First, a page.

Star Stories Review
We have something of a tendency to look at certain eras and remember only the classic comedies then showing. We think of The Young Ones as being representative of the early eighties whilst forgetting that Terry And June was also showing at the time with June Whitfield dressing up as a punk. The Thick Of It and Curb Your Enthusiasm have less to say about what is popular than My Family and You've Been Framed.
On the other hand, Star Stories is absolutely of its time, showing on Channel 4 at the same time as the shelves of newsagents groan under the weight of celebrity magazines. These publications show a world apart from the everyday, where everyone is either too fat or too thin, never quite beautiful enough and talent comes a poor fourth to wealth, power and a willingness to fall out of one's dress, swimsuit or limousine, preferably drunk, knickerless or both. Star Stories celebrates the lives of these celebrities, sometimes minor ones, by reducing everything to the very obvious, the surreal and, frequently, the very funny. Where 'cripple-hater' Glenn Hoddle reads Tarot Cards, Angelina Jolie is a vampire and David Jason drives a Reliant Robin and steals sandwiches from film sets. And Mel C (or Sporty Spice) has a moustache.
The six stories here offer potted versions of the romance between David and Victoria Beckham, George Michael discovering that he is 'a gay', Catherine Zeta Jones finding both love and success, Guy Ritchie making a home movie about his wife, Sadie Frost offering her side of the Jude'n'Sadie story and Jennifer Aniston losing Brad Pitt to a woman she describes as a total bitch. We learn that Billy Bob Thornton is a hillbilly with a fear of antique furniture and cannot leave Angelina for the chain that she's fastened through the end of his penis. Boy George scuttles about Top Of The Pops like The Ring's Sadako and tells George Michael that he can detect the scent of a homosexual from a mile off. "(Sniffs) I put it to you, George Michael, that you are a gay!". John Leslie is 'an intensely sexual being' who carries a suitcase of cocaine, dildos and gimp masks and tells fellow Blue Peter presenter Mark Curry that he will have him. Mick Hucknall hides in the woods, dresses like the killer from Don't Look Now and bangs on about how 'fookin' loaded' he is. Kate Moss falls out of her car with her knickers around her ankles and cocaine on her upper lip. And Jonny Lee Miller, bless him, likes colouring in books, balloons and sweeties.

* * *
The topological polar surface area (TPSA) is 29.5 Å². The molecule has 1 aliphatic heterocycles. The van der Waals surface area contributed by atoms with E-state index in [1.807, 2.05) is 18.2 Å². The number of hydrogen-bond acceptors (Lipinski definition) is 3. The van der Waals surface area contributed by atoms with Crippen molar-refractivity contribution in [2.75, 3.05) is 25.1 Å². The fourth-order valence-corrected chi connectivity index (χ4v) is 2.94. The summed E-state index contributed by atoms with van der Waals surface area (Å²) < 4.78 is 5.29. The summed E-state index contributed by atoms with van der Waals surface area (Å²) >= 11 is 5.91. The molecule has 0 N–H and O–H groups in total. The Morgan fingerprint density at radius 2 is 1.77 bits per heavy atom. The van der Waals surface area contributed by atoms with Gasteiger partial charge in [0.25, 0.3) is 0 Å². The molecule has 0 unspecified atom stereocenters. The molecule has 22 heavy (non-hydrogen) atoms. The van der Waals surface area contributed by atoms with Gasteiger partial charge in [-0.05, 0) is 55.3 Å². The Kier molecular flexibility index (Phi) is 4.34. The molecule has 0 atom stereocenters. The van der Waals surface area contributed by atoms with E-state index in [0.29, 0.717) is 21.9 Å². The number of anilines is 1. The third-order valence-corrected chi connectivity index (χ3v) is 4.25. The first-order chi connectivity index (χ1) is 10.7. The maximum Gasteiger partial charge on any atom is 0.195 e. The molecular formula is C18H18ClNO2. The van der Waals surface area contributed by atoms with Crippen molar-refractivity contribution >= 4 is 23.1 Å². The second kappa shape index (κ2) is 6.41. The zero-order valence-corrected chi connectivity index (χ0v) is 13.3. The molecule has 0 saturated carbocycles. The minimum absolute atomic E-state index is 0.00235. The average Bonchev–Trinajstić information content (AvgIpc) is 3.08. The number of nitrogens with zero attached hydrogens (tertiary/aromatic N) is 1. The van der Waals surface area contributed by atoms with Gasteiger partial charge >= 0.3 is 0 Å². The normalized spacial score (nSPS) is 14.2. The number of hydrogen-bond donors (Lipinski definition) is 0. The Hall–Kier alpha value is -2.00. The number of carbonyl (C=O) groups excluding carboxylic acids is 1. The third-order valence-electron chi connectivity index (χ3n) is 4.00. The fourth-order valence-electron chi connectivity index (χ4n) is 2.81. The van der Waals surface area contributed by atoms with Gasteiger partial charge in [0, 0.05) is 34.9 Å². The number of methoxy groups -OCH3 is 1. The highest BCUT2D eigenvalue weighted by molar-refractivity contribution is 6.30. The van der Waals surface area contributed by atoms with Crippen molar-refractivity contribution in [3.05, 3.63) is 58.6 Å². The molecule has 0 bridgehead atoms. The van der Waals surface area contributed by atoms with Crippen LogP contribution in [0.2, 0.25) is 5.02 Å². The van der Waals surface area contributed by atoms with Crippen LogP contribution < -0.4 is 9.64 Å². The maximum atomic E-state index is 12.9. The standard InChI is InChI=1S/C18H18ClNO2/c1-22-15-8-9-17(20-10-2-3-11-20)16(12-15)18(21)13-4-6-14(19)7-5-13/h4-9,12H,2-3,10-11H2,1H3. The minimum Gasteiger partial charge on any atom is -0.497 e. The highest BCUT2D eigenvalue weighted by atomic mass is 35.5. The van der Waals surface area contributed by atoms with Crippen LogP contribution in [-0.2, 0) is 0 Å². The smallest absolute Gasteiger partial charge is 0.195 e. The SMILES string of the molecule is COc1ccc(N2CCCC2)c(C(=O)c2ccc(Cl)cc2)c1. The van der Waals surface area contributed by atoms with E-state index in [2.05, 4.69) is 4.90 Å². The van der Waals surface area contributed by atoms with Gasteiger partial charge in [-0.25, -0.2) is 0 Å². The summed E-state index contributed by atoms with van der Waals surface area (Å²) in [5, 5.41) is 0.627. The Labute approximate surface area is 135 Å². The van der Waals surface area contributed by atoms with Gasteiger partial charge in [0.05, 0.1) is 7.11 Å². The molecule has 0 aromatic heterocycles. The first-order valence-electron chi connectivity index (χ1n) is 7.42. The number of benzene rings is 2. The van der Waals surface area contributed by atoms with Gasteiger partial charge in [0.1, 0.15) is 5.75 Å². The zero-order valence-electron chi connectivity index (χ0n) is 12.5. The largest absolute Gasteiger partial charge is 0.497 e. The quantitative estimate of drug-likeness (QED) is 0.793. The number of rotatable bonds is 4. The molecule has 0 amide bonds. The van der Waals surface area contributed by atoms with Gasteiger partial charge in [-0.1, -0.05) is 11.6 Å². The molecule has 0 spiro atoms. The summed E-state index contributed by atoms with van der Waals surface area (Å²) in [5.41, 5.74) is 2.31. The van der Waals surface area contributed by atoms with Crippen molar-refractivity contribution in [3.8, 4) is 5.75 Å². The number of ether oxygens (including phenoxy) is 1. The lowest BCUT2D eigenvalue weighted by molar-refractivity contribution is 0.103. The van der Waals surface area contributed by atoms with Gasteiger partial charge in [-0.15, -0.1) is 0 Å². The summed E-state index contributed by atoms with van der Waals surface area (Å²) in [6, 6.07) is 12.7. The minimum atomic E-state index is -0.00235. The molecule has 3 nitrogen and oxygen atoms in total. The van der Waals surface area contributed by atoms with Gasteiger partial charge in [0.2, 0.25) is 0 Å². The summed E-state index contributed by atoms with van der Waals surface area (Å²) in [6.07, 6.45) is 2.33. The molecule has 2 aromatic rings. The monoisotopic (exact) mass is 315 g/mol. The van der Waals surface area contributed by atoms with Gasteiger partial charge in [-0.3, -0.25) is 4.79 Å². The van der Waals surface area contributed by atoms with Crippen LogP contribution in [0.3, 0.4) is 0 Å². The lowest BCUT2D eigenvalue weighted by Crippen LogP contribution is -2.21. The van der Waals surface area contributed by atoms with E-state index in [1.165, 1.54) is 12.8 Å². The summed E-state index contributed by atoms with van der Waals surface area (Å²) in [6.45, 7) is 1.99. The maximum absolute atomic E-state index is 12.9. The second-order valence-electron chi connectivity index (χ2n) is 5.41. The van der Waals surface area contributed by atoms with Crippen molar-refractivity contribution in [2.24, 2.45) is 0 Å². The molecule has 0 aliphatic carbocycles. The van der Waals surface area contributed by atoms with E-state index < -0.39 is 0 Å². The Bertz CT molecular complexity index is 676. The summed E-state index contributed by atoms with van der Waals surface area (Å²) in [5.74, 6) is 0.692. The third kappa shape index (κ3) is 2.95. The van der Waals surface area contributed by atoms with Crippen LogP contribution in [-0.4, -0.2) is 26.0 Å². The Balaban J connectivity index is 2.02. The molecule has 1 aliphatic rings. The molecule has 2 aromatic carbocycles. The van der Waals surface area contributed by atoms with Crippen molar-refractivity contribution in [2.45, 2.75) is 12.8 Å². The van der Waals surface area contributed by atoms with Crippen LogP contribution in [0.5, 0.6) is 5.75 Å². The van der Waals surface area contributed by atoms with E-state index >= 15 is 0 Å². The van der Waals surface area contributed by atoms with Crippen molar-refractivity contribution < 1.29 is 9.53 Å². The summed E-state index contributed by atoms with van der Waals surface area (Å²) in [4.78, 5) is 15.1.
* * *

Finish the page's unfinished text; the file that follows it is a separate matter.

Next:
There are brilliantly funny moments in Star Stories. But there are also moments that will have you wondering if the writers have taken pity on a celebrity or two, often without just cause. Catherine Zeta Jones gets off very lightly, Kelly Brook is treated terribly sweetly and even Gary Glitter, though we're told that he's currently living in a bamboo cage in a river in Vietnam, ends his short appearance looking rather sorry for himself. None of it, though, is particularly spiteful, as if wary of success and meeting Sadie Frost, David Beckham or, as unlikely as it sounds, Martin and Gary Kemp at some celebrity affair, the writers are really quite decent to them. Of course, some of this is due to the format of the show in which a star answers their critics with a hagiography of their own life but no one, with the possible exception of Jude Law, comes out of Star Stories terribly badly. Sex addict Michael Douglas is trying to make amends, shotgun-toting Vinnie Jones wants for nothing more than to be a teacher and Pearly King Ray Winstone is happy with a cup of tea and some jellied eels.